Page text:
How ’Bout Some Bobby Keys?

Originally posted March 13, 2009

Here comes another list!

I was over at this morning, doing some research and trying to determine if a recent online find is as rare as I think it might be.

And I saw one of those lists/conversation thingies that Amazon places at the bottoms of its web pages. I left a response at one of them once, but that’s all. Some of the list topics on the music pages are interesting, like “The Most Hated Song,” and “They Actually Made A Song About That?” Others are, well, a little more limited, like, “ZAPPA: Wasted Talant?” (sic) and “If you could see a band play all the psychedelic classics accurately what would you want them to play?”

And then I saw:

“You are given your own radio show. You have time to play ten songs each night. What is the first song you play? If you have time, what are the first ten songs you play?”

I’m sure my friends out there in radio consider this question all the time, even if it’s only for themselves in reaction to today’s mandated and limited playlists. But despite all the various music lists I’ve compiled over the years, this is one I’ve never pondered. And it’s an interesting one.

Now, if I were truly going to be on the radio and have to put together a playlist for my first shift, I’d likely take more time than I will here. But this still could be a pretty good show, I hope:

“(Don’t Fear) The Reaper” by Blue Öyster Cult
“Don’t the Moon Look Sad and Lonesome” by Joy of Cooking
“You Don’t Have To Cry” by Crosby, Stills & Nash
“Bare Trees” by Fleetwood Mac
“Valdez In The Country” by Cold Blood
“Anyday” by Derek & the Dominos
“A Woman Left Lonely” by Janis Joplin
“Blue River” by Danko/Fjeld/Andersen
“Shooting Star” by Bob Dylan
“The Promised Land” by Bruce Springsteen

I know, lots of big names – but with some unexpected choices, I hope – and not too much found too deep in the files. We’ll just consider this a rough draft. I’m sure there are other tracks I’ll think of as soon as I put this post up. (What would be your ten tracks? Leave a comment and let us all know!)

I imagine the first change I’d make to my list is to find room for a track from my current listening.

Given my affinity for music from the early part of the 1970s, especially from the musicians in the Joe Cocker/Derek & the Dominos/Delaney & Bonnie axis, it’s not often I learn about an album of which I’d been utterly unaware. When I see mention of a record that includes performances by musicians from that group of players, I might think, Gee, I didn’t know they played on that. But it’s very rare to run across a record from that time frame and along that axis of players that’s absolutely new to me.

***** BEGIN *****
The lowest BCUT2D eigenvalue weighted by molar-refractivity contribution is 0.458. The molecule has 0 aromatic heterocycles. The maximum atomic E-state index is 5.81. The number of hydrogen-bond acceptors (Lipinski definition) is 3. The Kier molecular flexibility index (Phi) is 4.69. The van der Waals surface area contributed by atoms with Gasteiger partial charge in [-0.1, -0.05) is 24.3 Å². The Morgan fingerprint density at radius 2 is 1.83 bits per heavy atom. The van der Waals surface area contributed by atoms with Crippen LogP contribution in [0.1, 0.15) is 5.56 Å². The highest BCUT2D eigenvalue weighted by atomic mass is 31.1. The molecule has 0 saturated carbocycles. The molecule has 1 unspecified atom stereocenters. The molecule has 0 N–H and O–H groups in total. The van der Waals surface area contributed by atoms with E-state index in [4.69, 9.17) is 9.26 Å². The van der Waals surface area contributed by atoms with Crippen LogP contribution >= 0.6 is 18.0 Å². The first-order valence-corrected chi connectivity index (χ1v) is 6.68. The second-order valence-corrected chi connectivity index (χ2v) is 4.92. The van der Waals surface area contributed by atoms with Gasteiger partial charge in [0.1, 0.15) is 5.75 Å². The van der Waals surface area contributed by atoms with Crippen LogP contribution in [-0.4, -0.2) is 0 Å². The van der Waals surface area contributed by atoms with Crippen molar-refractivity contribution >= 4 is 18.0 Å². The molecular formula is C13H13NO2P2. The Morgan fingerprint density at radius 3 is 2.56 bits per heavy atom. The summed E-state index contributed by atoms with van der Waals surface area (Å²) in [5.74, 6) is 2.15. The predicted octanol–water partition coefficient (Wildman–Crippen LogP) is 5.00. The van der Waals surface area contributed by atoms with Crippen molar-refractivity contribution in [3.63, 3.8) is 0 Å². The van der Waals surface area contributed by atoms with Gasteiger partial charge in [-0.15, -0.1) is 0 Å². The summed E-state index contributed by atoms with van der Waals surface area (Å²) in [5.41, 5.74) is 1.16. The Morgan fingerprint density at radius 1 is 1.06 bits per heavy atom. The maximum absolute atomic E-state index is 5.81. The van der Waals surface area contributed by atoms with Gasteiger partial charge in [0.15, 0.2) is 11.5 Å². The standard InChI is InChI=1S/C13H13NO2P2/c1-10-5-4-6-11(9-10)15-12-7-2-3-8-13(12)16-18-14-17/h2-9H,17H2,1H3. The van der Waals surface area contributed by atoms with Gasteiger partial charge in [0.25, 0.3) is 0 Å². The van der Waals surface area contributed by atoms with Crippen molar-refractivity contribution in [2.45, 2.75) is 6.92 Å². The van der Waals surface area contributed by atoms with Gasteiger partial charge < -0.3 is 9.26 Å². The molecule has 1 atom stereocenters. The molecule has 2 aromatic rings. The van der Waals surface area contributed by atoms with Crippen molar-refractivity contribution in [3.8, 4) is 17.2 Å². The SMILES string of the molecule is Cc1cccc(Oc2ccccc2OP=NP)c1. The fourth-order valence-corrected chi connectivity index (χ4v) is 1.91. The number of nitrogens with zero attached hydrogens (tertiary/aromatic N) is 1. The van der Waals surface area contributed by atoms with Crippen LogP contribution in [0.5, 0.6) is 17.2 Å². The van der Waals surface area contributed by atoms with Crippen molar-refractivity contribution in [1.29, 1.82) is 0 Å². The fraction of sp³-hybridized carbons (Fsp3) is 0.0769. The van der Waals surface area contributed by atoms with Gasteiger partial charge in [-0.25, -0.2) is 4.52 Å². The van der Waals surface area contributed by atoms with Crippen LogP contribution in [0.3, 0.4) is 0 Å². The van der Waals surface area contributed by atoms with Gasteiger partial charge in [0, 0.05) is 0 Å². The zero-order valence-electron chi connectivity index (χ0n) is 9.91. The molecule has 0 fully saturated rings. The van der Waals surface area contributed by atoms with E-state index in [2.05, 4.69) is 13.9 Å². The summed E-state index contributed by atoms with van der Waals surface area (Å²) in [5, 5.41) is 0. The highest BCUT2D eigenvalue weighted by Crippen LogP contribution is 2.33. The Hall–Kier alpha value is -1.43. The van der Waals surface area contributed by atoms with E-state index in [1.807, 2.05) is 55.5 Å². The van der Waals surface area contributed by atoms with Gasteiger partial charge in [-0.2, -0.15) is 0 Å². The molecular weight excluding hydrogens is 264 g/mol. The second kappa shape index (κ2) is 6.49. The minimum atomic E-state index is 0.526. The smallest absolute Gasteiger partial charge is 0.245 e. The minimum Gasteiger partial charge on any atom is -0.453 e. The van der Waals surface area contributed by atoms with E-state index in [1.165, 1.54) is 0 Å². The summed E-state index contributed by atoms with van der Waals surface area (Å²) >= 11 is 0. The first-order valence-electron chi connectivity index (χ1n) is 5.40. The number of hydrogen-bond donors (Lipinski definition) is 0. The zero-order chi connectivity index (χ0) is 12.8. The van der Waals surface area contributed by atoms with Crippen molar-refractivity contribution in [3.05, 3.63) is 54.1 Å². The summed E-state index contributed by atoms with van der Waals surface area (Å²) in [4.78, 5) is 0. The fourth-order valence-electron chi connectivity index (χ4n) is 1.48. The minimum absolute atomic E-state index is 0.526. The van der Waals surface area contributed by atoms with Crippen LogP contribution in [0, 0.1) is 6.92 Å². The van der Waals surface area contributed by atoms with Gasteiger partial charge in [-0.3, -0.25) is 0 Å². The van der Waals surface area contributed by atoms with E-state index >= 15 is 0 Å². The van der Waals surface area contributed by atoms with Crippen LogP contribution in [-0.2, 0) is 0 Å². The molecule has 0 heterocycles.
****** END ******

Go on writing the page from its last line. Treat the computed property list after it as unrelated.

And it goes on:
It happened late last week. In my wanderings from blog to blog to blog, I found myself in unfamiliar precincts. And I saw mention of a post at another blog of a 1972 solo album by saxophone player Bobby Keys. I’d never heard of the album, so I clicked through several more links and found myself at the blog Old and New On Stage For You.* And indeed, the post there offered Bobby Keys, released in 1972 on Warner Brothers.

I wrote a few weeks ago – in my musings on Jim Horn’s Through the Eyes of a Horn – about my regard for Keys. At the time, I wondered vaguely if he’d ever put out a solo album, but in focus of putting together the post and then in the flitter of day-to-day life, I didn’t think to check it out. And, after it came to me by accident, Bobby Keys is rapidly becoming one of my favorite listens.

Part of that is Keys’ work. The man can play. But the Texas-born horn player was also fortunate to have an outstanding group of musicians backing him as he made what appears to be his only solo album. Here are the credits from inside the record jacket.

Saxophone: Bobby Keys
Trumpet: Jim Price
Guitars: John Uruibe, Leslie West, Charlee Freeman, Dave Mason, George Harrison
Bass: Carl Radle, Klaus Voorman, Felix Pappalardi, Jack Bruce
Keyboards: Nicky Hopkins, Mike Utley, Jim Price
Drums: Corky Laing, Jim Gordon, Ringo Starr

Additionally, I learned from some digging at a website that catalogs his uncredited performances that Eric Clapton is said to have played on four tracks on the album. (Those are “Steal From A King,” “Bootleg,” “Command Performance” and “Crispy Duck.”)

As might be expected, the album is a bit like a jam session, and the sound is sometimes dense. In fact, at some points, it reminds me a bit of the “Apple Jam” disk that was part of Harrison’s All Things Must Pass album. And why not? Many of the same players were on that record. But the tracks on Keys’ album are much shorter than the jams on Harrison’s album and things seem under more control. (Credit for that goes to Keys, Gordon and Andy Johns, who co-produced the record.)

It seems to be a very rare record. GEMM doesn’t have it listed (though it does list multiple copies of a Keys’ 45: “Gimmie The Key/Honky Tonk Parts 1 and 2” that evidently dates from 1975). Nor is the LP listed at Ebay (though a couple copies of the same single are offered).

Best tracks? It’s hard to say, as I’m still getting to know the record. That will take a few more listens. At this point, I like three tracks a lot: “Key West,” “Crispy Duck” and “Sand & Foam.” But the entire album is a pleasure. And a wonderful surprise.

Steal From A King
Altar Rock
Key West
Command Performance
Crispy Duck
Sand & Foam

Bobby Keys – Bobby Keys [1972]

(The title of the third track is spelled “Bootleg.” I think the file name and the tags in the zip have it as “Boot-Leg.” Sorry I didn’t catch that sooner. And this is a rip from vinyl, so there are a few clicks here and there.)

*The blog Old and New On Stage For You is, sadly, dormant if not dead. Note added March 21, 2012.


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